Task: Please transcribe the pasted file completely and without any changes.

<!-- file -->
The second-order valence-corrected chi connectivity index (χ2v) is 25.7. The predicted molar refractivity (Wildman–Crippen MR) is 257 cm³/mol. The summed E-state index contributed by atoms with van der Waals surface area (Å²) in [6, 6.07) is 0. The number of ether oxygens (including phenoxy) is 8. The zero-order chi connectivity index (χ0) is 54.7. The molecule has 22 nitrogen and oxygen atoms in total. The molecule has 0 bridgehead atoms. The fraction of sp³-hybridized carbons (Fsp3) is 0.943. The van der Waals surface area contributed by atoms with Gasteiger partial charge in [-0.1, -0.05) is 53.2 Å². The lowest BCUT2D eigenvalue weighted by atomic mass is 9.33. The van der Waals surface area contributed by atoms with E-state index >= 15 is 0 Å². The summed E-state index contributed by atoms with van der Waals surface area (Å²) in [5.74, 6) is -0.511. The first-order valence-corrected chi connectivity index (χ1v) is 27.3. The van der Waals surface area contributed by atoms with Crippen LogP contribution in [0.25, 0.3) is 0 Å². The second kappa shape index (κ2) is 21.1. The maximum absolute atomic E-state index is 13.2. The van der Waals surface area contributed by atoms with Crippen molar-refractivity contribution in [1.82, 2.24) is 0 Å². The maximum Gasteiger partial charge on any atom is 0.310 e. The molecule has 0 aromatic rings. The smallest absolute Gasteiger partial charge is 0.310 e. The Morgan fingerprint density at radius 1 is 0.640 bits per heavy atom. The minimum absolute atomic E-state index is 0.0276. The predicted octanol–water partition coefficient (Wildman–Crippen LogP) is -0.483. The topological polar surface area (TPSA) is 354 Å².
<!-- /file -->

The second-order valence-corrected chi connectivity index (χ2v) is 25.7. The predicted molar refractivity (Wildman–Crippen MR) is 257 cm³/mol. The summed E-state index contributed by atoms with van der Waals surface area (Å²) in [6, 6.07) is 0. The number of ether oxygens (including phenoxy) is 8. The zero-order chi connectivity index (χ0) is 54.7. The molecule has 22 nitrogen and oxygen atoms in total. The molecule has 0 bridgehead atoms. The fraction of sp³-hybridized carbons (Fsp3) is 0.943. The van der Waals surface area contributed by atoms with Gasteiger partial charge in [-0.1, -0.05) is 53.2 Å². The lowest BCUT2D eigenvalue weighted by atomic mass is 9.33. The van der Waals surface area contributed by atoms with E-state index >= 15 is 0 Å². The summed E-state index contributed by atoms with van der Waals surface area (Å²) in [5.74, 6) is -0.511. The first-order valence-corrected chi connectivity index (χ1v) is 27.3. The van der Waals surface area contributed by atoms with Crippen LogP contribution in [0.25, 0.3) is 0 Å². The second kappa shape index (κ2) is 21.1. The maximum absolute atomic E-state index is 13.2. The van der Waals surface area contributed by atoms with Crippen molar-refractivity contribution in [1.82, 2.24) is 0 Å². The maximum Gasteiger partial charge on any atom is 0.310 e. The molecule has 0 aromatic rings. The smallest absolute Gasteiger partial charge is 0.310 e. The Morgan fingerprint density at radius 1 is 0.640 bits per heavy atom. The minimum absolute atomic E-state index is 0.0276. The predicted octanol–water partition coefficient (Wildman–Crippen LogP) is -0.483. The topological polar surface area (TPSA) is 354 Å².